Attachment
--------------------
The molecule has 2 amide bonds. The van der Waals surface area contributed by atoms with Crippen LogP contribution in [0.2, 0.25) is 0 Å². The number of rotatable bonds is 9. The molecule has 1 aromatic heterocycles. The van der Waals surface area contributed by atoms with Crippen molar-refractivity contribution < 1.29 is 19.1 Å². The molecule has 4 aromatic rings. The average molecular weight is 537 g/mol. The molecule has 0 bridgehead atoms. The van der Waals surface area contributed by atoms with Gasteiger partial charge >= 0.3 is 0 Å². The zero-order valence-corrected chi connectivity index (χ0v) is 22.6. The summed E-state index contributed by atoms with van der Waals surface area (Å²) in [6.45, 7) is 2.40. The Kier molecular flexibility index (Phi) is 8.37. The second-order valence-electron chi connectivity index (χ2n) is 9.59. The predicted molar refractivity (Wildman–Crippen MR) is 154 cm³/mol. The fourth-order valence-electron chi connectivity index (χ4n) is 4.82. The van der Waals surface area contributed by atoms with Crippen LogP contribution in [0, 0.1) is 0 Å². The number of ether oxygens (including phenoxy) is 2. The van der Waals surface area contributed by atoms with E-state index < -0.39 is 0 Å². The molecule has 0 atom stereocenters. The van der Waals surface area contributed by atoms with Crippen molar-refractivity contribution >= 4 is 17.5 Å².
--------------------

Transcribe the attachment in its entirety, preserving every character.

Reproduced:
The molecule has 2 amide bonds. The van der Waals surface area contributed by atoms with Crippen LogP contribution in [0.2, 0.25) is 0 Å². The number of rotatable bonds is 9. The molecule has 1 aromatic heterocycles. The van der Waals surface area contributed by atoms with Crippen molar-refractivity contribution < 1.29 is 19.1 Å². The molecule has 4 aromatic rings. The average molecular weight is 537 g/mol. The molecule has 0 bridgehead atoms. The van der Waals surface area contributed by atoms with Gasteiger partial charge >= 0.3 is 0 Å². The zero-order valence-corrected chi connectivity index (χ0v) is 22.6. The summed E-state index contributed by atoms with van der Waals surface area (Å²) in [6.45, 7) is 2.40. The Kier molecular flexibility index (Phi) is 8.37. The second-order valence-electron chi connectivity index (χ2n) is 9.59. The predicted molar refractivity (Wildman–Crippen MR) is 154 cm³/mol. The fourth-order valence-electron chi connectivity index (χ4n) is 4.82. The van der Waals surface area contributed by atoms with Crippen LogP contribution in [0, 0.1) is 0 Å². The number of ether oxygens (including phenoxy) is 2. The van der Waals surface area contributed by atoms with E-state index < -0.39 is 0 Å². The molecule has 0 atom stereocenters. The van der Waals surface area contributed by atoms with Crippen molar-refractivity contribution >= 4 is 17.5 Å².